Bonding Over Beauty – Book Review

Things have changed since we were teenagers. That’s no surprise, because every generation of moms and daughters experiences the same thing – change. Somehow, as moms of tween and teen girls, we have to figure out how to finagle past these changes and create lasting bonds so that our girls trust us and come to us, rather than their friends, for girl-talk and advice.
That’s where Bonding Over Beauty by Erika Katz comes in. And, she doesn’t just give moms a list of different activities that they can do with their daughters to bond with them, she has every sensitive topic and evrey beauty question covered in her book. From hair washing and trimming to shaving, dilapidating, waxing and tweezing to talking about menstrual cycles and that scary 3-letter S-word. These are just a few of the topics that Erika Katz has covered in her over 200 page book.
Additionally, you will find intricate details that help the not-so-beauty-inclined moms better understand how to do pedicures, make-up, hair, and skincare and help their daughters learn how to handle beauty issues in the most appropriate ways.
Then, of course, as promised, Erika Katz has included hundreds of beauty and other activities that we can use to create a lasting bond with our daughters. One example is to treat your daughter to an at-home spa experience.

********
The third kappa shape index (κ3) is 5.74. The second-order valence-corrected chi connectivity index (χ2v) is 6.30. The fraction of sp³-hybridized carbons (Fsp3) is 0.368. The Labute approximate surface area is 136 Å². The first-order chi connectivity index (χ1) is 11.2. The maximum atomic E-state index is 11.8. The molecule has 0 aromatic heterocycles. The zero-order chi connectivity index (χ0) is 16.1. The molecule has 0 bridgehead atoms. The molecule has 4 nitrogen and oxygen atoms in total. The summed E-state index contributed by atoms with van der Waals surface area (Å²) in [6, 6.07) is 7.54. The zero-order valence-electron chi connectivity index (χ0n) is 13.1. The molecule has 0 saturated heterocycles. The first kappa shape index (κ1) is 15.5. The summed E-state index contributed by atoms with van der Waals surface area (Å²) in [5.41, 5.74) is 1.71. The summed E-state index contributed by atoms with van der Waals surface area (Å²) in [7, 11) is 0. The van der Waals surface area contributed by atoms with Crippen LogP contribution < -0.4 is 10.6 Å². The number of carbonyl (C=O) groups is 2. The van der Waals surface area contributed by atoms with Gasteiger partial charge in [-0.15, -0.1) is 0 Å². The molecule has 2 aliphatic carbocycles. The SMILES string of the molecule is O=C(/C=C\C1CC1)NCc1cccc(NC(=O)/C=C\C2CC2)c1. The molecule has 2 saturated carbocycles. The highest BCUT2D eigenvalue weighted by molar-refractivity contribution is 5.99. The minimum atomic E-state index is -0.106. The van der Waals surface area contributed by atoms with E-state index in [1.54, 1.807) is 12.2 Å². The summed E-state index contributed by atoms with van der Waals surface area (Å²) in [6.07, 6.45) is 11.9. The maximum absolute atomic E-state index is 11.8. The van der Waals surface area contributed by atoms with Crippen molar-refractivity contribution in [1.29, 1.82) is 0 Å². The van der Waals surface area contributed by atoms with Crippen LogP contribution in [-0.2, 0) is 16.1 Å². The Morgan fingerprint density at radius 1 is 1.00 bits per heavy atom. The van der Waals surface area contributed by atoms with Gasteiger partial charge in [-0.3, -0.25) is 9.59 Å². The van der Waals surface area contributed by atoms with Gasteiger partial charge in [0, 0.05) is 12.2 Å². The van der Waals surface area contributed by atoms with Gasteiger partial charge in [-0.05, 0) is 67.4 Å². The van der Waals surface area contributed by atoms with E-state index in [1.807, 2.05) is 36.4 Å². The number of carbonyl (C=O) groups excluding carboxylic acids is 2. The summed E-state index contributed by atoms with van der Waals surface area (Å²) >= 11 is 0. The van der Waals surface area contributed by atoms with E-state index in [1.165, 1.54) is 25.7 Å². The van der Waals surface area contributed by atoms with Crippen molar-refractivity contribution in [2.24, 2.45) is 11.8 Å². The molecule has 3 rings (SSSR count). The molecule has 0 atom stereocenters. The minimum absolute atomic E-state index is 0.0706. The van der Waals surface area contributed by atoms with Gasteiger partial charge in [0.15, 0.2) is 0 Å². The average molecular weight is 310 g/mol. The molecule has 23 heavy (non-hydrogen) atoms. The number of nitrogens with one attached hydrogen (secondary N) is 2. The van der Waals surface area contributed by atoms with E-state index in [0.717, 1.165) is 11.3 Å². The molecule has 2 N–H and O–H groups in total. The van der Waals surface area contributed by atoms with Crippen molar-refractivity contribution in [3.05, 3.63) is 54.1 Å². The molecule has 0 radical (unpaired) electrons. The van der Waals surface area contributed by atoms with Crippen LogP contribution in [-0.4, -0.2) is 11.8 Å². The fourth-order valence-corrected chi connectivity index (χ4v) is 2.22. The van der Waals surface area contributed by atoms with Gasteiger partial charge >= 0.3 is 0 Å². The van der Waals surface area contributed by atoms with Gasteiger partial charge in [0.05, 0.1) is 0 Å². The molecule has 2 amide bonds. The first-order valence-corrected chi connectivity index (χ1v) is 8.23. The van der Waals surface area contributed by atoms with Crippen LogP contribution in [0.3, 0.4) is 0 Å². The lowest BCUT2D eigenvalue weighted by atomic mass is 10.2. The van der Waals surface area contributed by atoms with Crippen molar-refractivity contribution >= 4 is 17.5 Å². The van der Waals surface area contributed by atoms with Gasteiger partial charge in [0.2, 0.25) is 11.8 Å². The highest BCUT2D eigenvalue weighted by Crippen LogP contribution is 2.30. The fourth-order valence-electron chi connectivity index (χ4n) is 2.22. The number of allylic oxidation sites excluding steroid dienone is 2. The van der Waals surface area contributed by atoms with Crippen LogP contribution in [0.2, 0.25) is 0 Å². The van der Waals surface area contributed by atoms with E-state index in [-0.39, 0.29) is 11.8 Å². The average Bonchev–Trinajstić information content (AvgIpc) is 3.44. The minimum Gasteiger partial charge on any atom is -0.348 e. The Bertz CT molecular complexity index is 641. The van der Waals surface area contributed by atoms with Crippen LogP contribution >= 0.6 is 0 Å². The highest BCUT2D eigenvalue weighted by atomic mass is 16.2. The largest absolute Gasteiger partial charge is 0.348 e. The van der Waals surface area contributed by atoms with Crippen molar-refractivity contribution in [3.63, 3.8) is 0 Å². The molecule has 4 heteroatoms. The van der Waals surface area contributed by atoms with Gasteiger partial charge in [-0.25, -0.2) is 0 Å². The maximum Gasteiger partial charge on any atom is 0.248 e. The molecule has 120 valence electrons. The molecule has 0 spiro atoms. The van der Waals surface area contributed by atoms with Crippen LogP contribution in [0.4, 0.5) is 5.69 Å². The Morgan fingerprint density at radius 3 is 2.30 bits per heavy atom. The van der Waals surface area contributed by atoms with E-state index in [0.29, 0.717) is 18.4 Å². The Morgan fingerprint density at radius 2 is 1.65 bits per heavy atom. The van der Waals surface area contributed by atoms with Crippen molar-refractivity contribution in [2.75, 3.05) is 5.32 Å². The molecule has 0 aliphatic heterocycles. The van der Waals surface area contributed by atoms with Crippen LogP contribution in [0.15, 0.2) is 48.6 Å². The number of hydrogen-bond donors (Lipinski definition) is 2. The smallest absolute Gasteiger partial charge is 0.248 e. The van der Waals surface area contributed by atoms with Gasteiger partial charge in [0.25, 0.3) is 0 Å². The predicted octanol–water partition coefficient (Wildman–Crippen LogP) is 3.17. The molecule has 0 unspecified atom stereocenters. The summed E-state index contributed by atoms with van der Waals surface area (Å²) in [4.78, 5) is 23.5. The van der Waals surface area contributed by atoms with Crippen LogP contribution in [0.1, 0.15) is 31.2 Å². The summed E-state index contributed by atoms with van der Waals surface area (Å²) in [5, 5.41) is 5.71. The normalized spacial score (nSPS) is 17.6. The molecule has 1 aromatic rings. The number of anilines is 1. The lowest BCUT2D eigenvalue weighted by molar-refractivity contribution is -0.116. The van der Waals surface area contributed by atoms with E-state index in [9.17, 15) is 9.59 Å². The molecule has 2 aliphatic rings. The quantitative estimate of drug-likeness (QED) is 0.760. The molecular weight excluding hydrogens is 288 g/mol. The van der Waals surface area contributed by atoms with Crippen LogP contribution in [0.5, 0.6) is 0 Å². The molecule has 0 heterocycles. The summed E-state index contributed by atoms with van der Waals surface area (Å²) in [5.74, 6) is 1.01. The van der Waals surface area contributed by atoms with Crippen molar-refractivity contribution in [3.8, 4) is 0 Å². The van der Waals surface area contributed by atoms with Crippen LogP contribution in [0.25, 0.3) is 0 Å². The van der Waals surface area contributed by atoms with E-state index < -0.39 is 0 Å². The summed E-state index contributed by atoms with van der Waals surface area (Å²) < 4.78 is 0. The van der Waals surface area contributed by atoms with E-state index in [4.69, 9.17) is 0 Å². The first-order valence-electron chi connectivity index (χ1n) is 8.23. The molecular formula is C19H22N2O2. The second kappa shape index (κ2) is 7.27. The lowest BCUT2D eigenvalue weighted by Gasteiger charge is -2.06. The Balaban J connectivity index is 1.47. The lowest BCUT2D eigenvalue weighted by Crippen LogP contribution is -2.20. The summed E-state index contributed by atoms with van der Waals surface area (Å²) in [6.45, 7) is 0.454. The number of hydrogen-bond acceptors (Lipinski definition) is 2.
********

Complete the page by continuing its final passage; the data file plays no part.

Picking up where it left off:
What I also liked about Bonding Over Beauty were the pages with charts or definition boxes. They break up the reading and are great additions to the book. For example, one page has “Need To Know” definitions of the following words: Aromatherapy, Aromatic essence, Absolute essence, Aromatic oil, Diffuser, Spritz bottles, Wicker baskets. Another page has a chart with the headings “Not Great” and “Ideal”. In the “Not Great” column, there are examples of food and drinks that are…well, not great for you and your daughter’s skin, such as soda, juice drinks, chocolate milk, sports drinks. Then, in the “Ideal” column, seltzer, water, fresh juices, whole milk, rice milk, and almond milk are listed as the ideal alternatives for healthy skin.
You can tell that a lot of thought was put into this book over a long period of time. The thing that I like the most about Bonding Over Beauty is that although it is written in a voice that is addressing you, the mom, it’s not written in a way that makes you feel like you can’t sit down and share it with your daughter.
Although things have changed since we were tweens and teens, there are things that never change, like our daughters’ needs for mom-daughter bonding time and age-old beauty routines that will never be outdated, as long as moms and daughters exist. Bonding Over Beauty reminds us of the many different ways we can build and accentuate that bond that lasts a lifetime between mom and daughter.